Old custom, new couples: Gay Indians are having arranged marriages

Arranged Gay Marriage

It’s a custom for which India is well known: arranged marriages, when parents pick appropriate spouses for their children based on caste, class, education and looks. By some counts, as many as three in four Indians still prefer to find a partner this way. “Matrimonial” ads — personal ads seeking brides and grooms — have been common in Indian newspapers for decades, and in the Internet age apps and websites have proliferated around the demand.

Now, an Indian-American is bringing these convenient matchmaking tools to gay men and women around the world — even if India won’t recognize their marriages yet.

“The big step for us was when the United States made gay marriage legal,” said Joshua Samson, the CEO of Arranged Gay Marriage. “We knew there is a huge underground gay and lesbian community in India, and we thought why not spread some light out there, help people who feel like they can never be helped?”

Samson originally meant for the service, which is registered in the US, to help gay Indian-Americans find Indian spouses. India still upholds a colonial-era law that criminalizes all sexual intercourse “against the order of nature,” and gay sex therefore remains a crime. However, same-sex unions aren’t explicitly outlawed.

“Same-sex marriage may be occurring in the country but unfortunately these couples are still fearful to go public with anything. So we are not aware of any statistics,” Samson says.

It’s feasible that someone who objects to same-sex marriage could go to the courts claiming it will lead to an illegal act. Samson notes that he hasn’t faced any legal hurdles in his matchmaking so far; but with the service only in operation for a few months to date, none of his clients have actually gotten to the wedding stage yet.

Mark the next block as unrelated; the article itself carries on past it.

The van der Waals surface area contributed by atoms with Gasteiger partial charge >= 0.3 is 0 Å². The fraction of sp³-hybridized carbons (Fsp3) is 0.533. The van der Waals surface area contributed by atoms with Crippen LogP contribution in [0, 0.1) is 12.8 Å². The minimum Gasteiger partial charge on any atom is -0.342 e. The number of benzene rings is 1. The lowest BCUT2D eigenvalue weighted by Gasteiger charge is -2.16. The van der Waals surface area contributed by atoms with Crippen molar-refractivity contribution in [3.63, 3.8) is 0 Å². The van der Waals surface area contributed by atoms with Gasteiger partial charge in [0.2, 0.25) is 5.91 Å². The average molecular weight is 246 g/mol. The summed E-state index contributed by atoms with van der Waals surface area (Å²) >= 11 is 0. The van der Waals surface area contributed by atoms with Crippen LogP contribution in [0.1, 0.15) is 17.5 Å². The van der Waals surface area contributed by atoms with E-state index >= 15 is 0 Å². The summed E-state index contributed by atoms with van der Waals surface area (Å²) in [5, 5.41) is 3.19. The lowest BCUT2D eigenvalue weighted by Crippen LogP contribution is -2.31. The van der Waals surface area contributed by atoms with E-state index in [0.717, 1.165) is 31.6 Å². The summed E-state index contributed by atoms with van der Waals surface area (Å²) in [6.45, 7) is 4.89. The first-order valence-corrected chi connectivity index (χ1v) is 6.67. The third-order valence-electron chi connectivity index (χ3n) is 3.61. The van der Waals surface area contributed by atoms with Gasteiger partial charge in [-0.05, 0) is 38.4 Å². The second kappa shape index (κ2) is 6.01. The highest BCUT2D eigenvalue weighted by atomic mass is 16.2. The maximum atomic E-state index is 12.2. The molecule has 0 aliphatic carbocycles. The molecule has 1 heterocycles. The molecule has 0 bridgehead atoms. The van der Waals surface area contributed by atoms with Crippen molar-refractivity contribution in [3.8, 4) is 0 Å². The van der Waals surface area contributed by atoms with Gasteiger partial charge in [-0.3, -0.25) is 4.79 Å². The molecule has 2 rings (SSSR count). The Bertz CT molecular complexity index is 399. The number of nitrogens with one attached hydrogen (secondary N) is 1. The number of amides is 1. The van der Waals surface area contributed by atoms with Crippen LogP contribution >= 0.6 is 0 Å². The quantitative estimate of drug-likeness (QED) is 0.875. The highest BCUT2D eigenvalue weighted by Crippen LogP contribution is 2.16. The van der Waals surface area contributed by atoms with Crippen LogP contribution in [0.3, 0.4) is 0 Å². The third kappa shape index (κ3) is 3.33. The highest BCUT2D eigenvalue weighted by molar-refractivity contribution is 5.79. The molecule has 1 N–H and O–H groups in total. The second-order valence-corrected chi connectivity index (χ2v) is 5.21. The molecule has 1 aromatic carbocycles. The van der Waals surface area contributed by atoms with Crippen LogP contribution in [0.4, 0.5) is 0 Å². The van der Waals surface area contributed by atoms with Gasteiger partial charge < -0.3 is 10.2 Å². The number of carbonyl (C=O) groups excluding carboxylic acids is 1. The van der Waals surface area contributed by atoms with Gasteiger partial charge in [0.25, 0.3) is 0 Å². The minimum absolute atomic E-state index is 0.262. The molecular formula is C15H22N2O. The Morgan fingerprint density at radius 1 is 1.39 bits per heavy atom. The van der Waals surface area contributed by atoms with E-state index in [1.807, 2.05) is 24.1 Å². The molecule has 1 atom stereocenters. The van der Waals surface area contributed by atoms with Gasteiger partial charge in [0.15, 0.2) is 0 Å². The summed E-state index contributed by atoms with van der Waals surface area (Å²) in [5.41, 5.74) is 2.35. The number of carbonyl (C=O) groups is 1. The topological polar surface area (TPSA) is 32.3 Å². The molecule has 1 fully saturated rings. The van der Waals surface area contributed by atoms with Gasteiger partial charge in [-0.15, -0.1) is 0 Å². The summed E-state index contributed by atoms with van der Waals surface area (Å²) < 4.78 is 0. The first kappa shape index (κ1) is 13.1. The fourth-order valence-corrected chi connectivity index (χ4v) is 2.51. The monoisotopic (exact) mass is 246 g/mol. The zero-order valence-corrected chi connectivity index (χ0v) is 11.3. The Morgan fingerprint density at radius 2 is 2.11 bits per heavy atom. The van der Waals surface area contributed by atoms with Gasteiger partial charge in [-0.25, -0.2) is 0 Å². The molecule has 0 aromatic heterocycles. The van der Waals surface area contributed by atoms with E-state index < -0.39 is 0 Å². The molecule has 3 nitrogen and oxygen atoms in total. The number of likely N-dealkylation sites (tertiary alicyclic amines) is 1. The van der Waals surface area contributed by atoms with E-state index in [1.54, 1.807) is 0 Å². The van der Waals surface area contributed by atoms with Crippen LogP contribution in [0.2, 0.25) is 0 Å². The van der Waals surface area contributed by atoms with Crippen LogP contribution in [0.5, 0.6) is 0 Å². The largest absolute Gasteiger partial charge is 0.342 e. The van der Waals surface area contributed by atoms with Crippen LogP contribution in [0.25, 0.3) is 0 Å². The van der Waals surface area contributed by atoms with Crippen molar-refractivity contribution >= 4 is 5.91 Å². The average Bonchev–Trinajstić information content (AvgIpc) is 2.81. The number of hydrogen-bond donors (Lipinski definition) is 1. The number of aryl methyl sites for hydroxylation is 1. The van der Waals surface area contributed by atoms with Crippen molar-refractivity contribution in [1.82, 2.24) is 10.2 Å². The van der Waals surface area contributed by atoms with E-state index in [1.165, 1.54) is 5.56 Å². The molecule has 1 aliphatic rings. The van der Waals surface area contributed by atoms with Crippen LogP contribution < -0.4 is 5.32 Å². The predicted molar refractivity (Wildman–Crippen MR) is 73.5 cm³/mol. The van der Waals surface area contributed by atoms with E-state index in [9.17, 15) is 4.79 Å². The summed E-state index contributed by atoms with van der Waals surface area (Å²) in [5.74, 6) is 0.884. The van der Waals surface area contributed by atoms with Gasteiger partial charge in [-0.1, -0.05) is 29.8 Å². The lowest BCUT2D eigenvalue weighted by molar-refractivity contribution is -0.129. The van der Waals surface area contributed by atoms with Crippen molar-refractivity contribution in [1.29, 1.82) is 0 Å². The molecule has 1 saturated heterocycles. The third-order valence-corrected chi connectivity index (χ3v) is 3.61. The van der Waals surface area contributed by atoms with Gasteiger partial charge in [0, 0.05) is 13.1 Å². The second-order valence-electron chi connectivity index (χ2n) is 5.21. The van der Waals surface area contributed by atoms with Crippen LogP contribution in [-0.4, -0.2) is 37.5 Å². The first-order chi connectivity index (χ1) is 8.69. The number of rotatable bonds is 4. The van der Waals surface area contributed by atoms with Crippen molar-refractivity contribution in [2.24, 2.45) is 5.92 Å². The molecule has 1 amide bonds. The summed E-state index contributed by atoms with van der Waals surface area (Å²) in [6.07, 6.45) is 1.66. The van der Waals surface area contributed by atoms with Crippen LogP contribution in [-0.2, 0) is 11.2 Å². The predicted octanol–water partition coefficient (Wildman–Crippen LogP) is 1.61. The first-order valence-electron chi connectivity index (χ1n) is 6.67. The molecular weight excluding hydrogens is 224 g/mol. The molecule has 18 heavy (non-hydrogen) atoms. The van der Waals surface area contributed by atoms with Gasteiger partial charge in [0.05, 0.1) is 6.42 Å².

There’s been a variety of demand since the company was founded in November last year: There are Indians seeking Indians, Indian-Americans seeking others in the Indian diaspora, and people from countries like Mexico and Canada signing up as well. So far, Samson has received around 300 requests, but only around 25 have been chosen as clients. He claims the selectiveness weeds out those who do not seem serious about getting married, who are simply looking for green cards or expecting mail-order brides and grooms.

Harish Iyer, an equal-rights activist in Mumbai, is certain that looking for a same-sex spouse cannot be considered against the law, as the union does not directly imply soliciting “unnatural” sex. Additionally, there are no clear laws criminalizing gay marriage in the country. He would know, as Iyer made the news in India last year when his mother placed a matrimonial ad in the papers looking for a husband for her son.

“My mother was concerned about my loneliness, she didn’t want to make a political statement,” said Iyer. “She was more concerned about the fact that I’m growing old, that I would be single, which is [a] very natural [concern] in the Indian context.”

However, the ad drew criticism from supporters of equal marriage rights, as well. One of the key reasons many Indian parents continue to discourage “love” marriages is that they want to ensure their child marries within the caste — and definitely not below it. Clear caste preferences expressed in matrimonials have been criticized for reinforcing caste segregation. Though Iyer’s ad had the progressive “caste no bar” tag, it also mentioned that partners of the same caste would be preferred.

“[The ad] was in no way casteist, tomorrow I can marry a Muslim man as long as he is vegetarian. Everyone has preferences,” said Iyer. He says the language in his mother’s ad “was a joke on those casteist ads, it was to say that gay people have the same kind of preferences and [flaws]” that straight people do.

Gay men and women in urban India can often live without persecution if their families are supportive, but may still face a lack of acknowledgement from friends and family. Talking about gay relationships using traditional Indian terms and practices may actually help with that.

“Our lifestyles are so illegitimate that … it’s just very lonely,” said an Indian woman studying in New York City who asked not to be named. “The idea of an arranged marriage can seem a bit archaic, but as an avenue to find someone to be with, I think it is great.”

The student, who is a lesbian, says she would prefer moving to the US so she has the option to start a family of her own with support, and without compromise.

“I find it very awkward when I go back home now, with one side of my family [who don’t know I am a lesbian] I feel like a completely different version of myself,” she said. “Being Indian I have that conditioning and it is probably bad that I can accept it and ignore it, but I do.”

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